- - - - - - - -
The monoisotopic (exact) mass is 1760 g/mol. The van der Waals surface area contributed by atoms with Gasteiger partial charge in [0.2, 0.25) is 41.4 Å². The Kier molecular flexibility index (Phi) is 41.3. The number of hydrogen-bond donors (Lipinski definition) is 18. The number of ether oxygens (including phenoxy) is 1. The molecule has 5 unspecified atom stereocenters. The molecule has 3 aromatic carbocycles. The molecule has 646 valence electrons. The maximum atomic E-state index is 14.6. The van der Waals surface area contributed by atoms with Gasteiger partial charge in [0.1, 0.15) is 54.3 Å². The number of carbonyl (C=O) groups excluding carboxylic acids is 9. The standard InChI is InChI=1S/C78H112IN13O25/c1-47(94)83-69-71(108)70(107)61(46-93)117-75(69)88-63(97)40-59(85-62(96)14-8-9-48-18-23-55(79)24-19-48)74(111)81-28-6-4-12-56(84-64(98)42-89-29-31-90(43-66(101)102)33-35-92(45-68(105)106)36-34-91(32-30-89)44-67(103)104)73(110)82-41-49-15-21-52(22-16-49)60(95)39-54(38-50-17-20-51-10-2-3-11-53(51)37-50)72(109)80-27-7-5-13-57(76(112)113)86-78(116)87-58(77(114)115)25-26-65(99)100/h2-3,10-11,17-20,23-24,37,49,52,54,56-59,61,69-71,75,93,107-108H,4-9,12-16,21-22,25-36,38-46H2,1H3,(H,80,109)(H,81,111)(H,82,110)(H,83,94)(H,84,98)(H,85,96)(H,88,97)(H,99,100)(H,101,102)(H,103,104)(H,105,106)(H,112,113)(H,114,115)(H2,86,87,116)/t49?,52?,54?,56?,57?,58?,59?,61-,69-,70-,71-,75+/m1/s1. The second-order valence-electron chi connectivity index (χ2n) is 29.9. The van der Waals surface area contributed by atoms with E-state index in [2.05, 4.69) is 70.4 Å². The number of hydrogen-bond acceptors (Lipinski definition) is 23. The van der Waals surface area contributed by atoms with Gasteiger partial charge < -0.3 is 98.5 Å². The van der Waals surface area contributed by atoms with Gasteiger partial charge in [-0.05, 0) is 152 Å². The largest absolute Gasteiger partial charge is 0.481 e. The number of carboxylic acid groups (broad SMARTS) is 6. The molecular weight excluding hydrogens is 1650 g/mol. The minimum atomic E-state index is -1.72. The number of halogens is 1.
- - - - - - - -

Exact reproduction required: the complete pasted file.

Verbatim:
The monoisotopic (exact) mass is 1760 g/mol. The van der Waals surface area contributed by atoms with Gasteiger partial charge in [0.2, 0.25) is 41.4 Å². The Kier molecular flexibility index (Phi) is 41.3. The number of hydrogen-bond donors (Lipinski definition) is 18. The number of ether oxygens (including phenoxy) is 1. The molecule has 5 unspecified atom stereocenters. The molecule has 3 aromatic carbocycles. The molecule has 646 valence electrons. The maximum atomic E-state index is 14.6. The van der Waals surface area contributed by atoms with Gasteiger partial charge in [0.1, 0.15) is 54.3 Å². The number of carbonyl (C=O) groups excluding carboxylic acids is 9. The standard InChI is InChI=1S/C78H112IN13O25/c1-47(94)83-69-71(108)70(107)61(46-93)117-75(69)88-63(97)40-59(85-62(96)14-8-9-48-18-23-55(79)24-19-48)74(111)81-28-6-4-12-56(84-64(98)42-89-29-31-90(43-66(101)102)33-35-92(45-68(105)106)36-34-91(32-30-89)44-67(103)104)73(110)82-41-49-15-21-52(22-16-49)60(95)39-54(38-50-17-20-51-10-2-3-11-53(51)37-50)72(109)80-27-7-5-13-57(76(112)113)86-78(116)87-58(77(114)115)25-26-65(99)100/h2-3,10-11,17-20,23-24,37,49,52,54,56-59,61,69-71,75,93,107-108H,4-9,12-16,21-22,25-36,38-46H2,1H3,(H,80,109)(H,81,111)(H,82,110)(H,83,94)(H,84,98)(H,85,96)(H,88,97)(H,99,100)(H,101,102)(H,103,104)(H,105,106)(H,112,113)(H,114,115)(H2,86,87,116)/t49?,52?,54?,56?,57?,58?,59?,61-,69-,70-,71-,75+/m1/s1. The second-order valence-electron chi connectivity index (χ2n) is 29.9. The van der Waals surface area contributed by atoms with E-state index in [2.05, 4.69) is 70.4 Å². The number of hydrogen-bond acceptors (Lipinski definition) is 23. The van der Waals surface area contributed by atoms with Gasteiger partial charge < -0.3 is 98.5 Å². The van der Waals surface area contributed by atoms with Gasteiger partial charge in [-0.05, 0) is 152 Å². The largest absolute Gasteiger partial charge is 0.481 e. The number of carboxylic acid groups (broad SMARTS) is 6. The molecular weight excluding hydrogens is 1650 g/mol. The minimum atomic E-state index is -1.72. The number of halogens is 1.